Amazon's HDR Streaming Service

It's Free to Amazon Prime Members, Too

Copyright Amazon

Amazon has stolen a technical march on its great video streaming nemesis Netflix by launching the world’s very first High Dynamic Range (HDR) video streaming service.

Available to Amazon Prime subscribers from June 24th 2015, Amazon’s new HDR service — which delivers pictures containing a greatly expanded brightness, contrast and color range to compatible screens — initially comprises two main offerings: the entire first season of Mozart In The Jungle and the pilot episode of comedy Red Oaks. Both of these shows are Amazon Original Series, and Amazon is promising that other shows and series will get the HDR treatment in the coming months.

Before you all rush to try the new HDR streams for yourself, though, we need to draw your attention to the ‘compatible screens’ part of the previous paragraph. For at the moment Amazon’s HDR streams will only work on Samsung’s SUHD TVs. 

Only those with the right TVs need apply

For those of you not familiar with SUHD technology, it’s a new type of LCD TV from Samsung that delivers a much wider color gamut and much brighter light output than typical LCD screens, in keeping with the demands of the new HDR image format.

The technology is only found on high-end models from Samsung’s 2015 LCD TV range, namely the JS9500 series (reviewed here), the JS9100 series, the JS9000 series, the JS8600 series, the HS8500 series, the JS850D series and the UN60JS7000. The need to own a Samsung SUHD TV isn’t the only ‘barrier to entry’ for Amazon’s new HDR streams either, for it’s currently only available in the US.

The service will inevitably be rolled out to other territories at some point though, and Amazon is also promising that its ground-breaking HDR service will spread to other non-Samsung HDR-capable TVs once they become available.

Sony has promised that some of its upcoming high end TVs will be getting HDR support following a software update in the second half of the year, and LG and Panasonic are saying similar things respectively about their E9600 4K OLED TVs and CX850 LCD TVs.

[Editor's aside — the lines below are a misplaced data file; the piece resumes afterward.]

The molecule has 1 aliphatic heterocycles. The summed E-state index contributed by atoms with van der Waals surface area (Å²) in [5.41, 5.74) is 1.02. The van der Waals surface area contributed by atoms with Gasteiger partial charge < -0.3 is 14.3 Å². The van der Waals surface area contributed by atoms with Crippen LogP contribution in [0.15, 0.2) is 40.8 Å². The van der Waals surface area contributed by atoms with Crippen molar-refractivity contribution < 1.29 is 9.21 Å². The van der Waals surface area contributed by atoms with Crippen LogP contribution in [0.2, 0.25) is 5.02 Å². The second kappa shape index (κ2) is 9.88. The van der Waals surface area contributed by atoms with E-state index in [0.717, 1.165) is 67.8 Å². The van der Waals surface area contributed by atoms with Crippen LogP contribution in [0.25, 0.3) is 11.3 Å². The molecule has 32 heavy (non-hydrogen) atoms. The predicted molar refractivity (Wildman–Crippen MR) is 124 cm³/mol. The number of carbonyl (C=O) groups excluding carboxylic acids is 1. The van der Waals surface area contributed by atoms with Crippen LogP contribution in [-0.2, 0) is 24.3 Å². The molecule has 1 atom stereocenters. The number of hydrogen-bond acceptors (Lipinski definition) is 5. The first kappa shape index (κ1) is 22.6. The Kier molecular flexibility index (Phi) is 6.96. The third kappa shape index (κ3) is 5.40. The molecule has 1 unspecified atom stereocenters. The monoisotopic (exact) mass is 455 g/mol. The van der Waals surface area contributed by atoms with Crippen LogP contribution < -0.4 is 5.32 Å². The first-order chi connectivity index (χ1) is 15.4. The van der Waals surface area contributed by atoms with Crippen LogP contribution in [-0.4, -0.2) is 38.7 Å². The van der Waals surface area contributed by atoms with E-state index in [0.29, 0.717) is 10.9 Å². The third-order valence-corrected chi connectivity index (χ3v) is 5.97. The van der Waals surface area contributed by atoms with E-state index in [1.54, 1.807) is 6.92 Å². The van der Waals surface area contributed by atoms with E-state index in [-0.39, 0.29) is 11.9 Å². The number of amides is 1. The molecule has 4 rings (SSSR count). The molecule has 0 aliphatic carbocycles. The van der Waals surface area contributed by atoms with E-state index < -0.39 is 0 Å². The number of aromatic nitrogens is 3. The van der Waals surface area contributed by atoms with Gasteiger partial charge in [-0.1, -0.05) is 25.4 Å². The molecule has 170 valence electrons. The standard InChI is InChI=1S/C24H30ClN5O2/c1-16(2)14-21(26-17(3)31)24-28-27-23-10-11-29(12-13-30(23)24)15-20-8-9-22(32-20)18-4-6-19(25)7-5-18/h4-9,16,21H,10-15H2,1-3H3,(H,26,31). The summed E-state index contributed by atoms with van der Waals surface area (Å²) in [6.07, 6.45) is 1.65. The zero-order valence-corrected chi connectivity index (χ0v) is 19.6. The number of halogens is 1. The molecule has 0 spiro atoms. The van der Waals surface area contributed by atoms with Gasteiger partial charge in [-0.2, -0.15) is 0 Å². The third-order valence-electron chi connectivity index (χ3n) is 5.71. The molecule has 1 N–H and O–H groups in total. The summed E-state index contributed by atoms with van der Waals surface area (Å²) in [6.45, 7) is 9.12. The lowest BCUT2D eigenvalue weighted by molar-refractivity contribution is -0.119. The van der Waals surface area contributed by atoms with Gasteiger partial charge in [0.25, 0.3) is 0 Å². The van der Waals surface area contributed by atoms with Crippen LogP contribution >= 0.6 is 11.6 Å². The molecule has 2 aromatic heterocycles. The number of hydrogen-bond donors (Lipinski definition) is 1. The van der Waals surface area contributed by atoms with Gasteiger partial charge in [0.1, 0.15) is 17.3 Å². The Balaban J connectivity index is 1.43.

Unexpectedly Amazon is claiming that the addition of HDR to its video streaming service doesn’t add significantly to broadband speed requirements, and also tells me that HDR will be available on HD streams as well as 4K UHD ones. This means that even people without super-fast broadband should be able to enjoy the HDR images — so long, of course, as their TV is HDR compatible.

Exciting news for everyone

Not surprisingly Amazon execs and the talent behind Mozart In The Jungle are both pretty excited by the HDR move. Amazon’s Vice President of Digital Video Michael Paull declared that he couldn’t wait “for Amazon Prime members to watch and re-watch Mozart In The Jungle at no extra cost”, adding that he was looking forward to “adding more titles and devices that support HDR This year.”

Mozart writer Roman Coppola, meanwhile, states that “the enhanced quality makes every scene look even better, and we hope it’s something that our viewers really enjoy.”

It’s not clear at this stage how long Amazon will be able to retain its new HDR advantage over Netflix. Netflix has previously stated that its own HDR debut streams — apparently of its home-grown Marco Polo show — would be ready to roll out this summer.

But even if Netflix ends up delivering HDR content in just a few days time the fact that Amazon has been able to pull ahead of its rival in picture quality terms for however brief a time feels like a potentially significant moment in the battle for global streaming supremacy.

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